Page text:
Fragile mega-galaxy is astronomical missing link.
Science Daily — Two hungry young galaxies that collided 11 billion years ago are rapidly forming a massive galaxy about 10 times the size of the Milky Way, according to UC Irvine-led research published Wednesday in the journal Nature.
Capturing the creation of this type of large, short-lived star body is extremely rare -- the equivalent of discovering a missing link between winged dinosaurs and early birds, said the scientists, who relied on the once-powerful Herschel space telescope and observatories around the world. The new mega-galaxy, dubbed HXMM01, "is the brightest, most luminous and most gas-rich submillimeter-bright galaxy merger known," the authors write.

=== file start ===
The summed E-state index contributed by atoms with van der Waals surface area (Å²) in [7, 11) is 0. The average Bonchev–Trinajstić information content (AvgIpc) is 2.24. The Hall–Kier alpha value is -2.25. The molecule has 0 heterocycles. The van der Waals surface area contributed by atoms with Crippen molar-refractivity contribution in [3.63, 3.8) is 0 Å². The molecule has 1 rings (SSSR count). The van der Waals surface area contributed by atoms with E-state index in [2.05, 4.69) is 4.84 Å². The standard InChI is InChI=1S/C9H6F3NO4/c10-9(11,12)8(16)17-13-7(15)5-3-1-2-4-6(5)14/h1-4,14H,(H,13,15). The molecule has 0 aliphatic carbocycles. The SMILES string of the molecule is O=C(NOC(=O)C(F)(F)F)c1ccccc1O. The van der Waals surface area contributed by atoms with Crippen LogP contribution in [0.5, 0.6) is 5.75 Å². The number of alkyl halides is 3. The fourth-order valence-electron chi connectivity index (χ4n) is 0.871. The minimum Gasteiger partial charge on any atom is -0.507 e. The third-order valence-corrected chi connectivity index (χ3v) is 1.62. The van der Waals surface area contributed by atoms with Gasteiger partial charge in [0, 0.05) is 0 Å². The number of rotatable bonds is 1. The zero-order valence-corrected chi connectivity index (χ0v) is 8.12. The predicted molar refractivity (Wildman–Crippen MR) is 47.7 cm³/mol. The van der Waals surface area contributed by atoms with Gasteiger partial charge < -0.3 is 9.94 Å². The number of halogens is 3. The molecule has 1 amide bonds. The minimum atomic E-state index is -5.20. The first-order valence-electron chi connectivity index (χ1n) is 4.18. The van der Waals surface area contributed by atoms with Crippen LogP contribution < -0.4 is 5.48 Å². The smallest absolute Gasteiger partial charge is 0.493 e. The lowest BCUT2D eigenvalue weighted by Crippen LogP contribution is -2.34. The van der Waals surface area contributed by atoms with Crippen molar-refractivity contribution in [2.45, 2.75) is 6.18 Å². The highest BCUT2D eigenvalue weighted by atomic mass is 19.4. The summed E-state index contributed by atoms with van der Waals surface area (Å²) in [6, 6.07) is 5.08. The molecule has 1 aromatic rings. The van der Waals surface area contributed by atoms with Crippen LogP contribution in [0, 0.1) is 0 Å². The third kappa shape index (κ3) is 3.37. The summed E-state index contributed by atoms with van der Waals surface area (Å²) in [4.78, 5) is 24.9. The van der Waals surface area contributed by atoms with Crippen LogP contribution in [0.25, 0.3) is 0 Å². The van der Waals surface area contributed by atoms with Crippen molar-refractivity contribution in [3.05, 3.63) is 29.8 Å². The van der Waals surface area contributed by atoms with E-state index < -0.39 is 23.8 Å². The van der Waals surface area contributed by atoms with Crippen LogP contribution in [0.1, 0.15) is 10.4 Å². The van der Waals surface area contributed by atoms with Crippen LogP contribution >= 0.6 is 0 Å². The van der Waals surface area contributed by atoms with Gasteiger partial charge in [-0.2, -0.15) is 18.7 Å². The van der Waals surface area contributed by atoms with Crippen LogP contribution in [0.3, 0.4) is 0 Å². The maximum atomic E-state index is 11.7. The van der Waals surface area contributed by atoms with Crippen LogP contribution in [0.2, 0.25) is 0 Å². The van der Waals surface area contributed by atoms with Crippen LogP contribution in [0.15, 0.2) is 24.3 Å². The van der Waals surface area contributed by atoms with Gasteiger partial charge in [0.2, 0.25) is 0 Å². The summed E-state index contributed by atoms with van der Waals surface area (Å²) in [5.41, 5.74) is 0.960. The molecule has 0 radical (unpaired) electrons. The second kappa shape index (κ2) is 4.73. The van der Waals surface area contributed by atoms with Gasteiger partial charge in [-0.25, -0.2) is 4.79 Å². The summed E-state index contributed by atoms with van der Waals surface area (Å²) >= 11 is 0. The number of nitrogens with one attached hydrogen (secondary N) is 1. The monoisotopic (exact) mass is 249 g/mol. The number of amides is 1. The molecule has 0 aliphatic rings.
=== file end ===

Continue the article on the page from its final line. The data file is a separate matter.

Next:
HXMM01 is fading away as fast as it forms, a victim of its own cataclysmic birth. As the two parent galaxies smashed together, they gobbled up huge amounts of hydrogen, emptying that corner of the universe of the star-making gas.
"These galaxies entered a feeding frenzy that would quickly exhaust the food supply in the following hundreds of million years and lead to the new galaxy's slow starvation for the rest of its life," said lead author Hai Fu, a UC Irvine postdoctoral scholar. Keep on reading...